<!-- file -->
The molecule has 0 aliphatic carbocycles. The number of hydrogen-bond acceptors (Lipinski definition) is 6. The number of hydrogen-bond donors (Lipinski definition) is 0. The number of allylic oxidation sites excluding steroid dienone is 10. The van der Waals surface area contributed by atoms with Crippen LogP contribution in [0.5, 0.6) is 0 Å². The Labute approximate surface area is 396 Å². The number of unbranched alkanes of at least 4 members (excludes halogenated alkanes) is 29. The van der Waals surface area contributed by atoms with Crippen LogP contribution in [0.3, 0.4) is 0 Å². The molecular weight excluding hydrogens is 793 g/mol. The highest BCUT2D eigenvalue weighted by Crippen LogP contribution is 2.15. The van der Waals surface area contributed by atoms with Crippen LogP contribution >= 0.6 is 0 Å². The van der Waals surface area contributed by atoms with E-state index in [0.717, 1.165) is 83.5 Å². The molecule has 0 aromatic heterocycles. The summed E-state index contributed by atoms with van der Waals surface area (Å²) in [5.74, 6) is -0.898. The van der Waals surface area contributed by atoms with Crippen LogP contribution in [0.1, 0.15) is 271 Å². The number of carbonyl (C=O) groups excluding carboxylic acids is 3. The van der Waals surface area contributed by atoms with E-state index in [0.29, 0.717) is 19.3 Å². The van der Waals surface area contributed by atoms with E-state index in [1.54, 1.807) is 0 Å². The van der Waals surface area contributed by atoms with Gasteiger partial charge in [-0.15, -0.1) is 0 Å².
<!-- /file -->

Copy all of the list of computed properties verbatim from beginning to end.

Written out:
The molecule has 0 aliphatic carbocycles. The number of hydrogen-bond acceptors (Lipinski definition) is 6. The number of hydrogen-bond donors (Lipinski definition) is 0. The number of allylic oxidation sites excluding steroid dienone is 10. The van der Waals surface area contributed by atoms with Crippen LogP contribution in [0.5, 0.6) is 0 Å². The Labute approximate surface area is 396 Å². The number of unbranched alkanes of at least 4 members (excludes halogenated alkanes) is 29. The van der Waals surface area contributed by atoms with Crippen LogP contribution in [0.3, 0.4) is 0 Å². The molecular weight excluding hydrogens is 793 g/mol. The highest BCUT2D eigenvalue weighted by Crippen LogP contribution is 2.15. The van der Waals surface area contributed by atoms with Crippen LogP contribution >= 0.6 is 0 Å². The van der Waals surface area contributed by atoms with E-state index in [0.717, 1.165) is 83.5 Å². The molecule has 0 aromatic heterocycles. The summed E-state index contributed by atoms with van der Waals surface area (Å²) in [5.74, 6) is -0.898. The van der Waals surface area contributed by atoms with Crippen LogP contribution in [0.1, 0.15) is 271 Å². The number of carbonyl (C=O) groups excluding carboxylic acids is 3. The van der Waals surface area contributed by atoms with E-state index in [0.29, 0.717) is 19.3 Å². The van der Waals surface area contributed by atoms with E-state index in [1.54, 1.807) is 0 Å². The van der Waals surface area contributed by atoms with Gasteiger partial charge in [-0.15, -0.1) is 0 Å².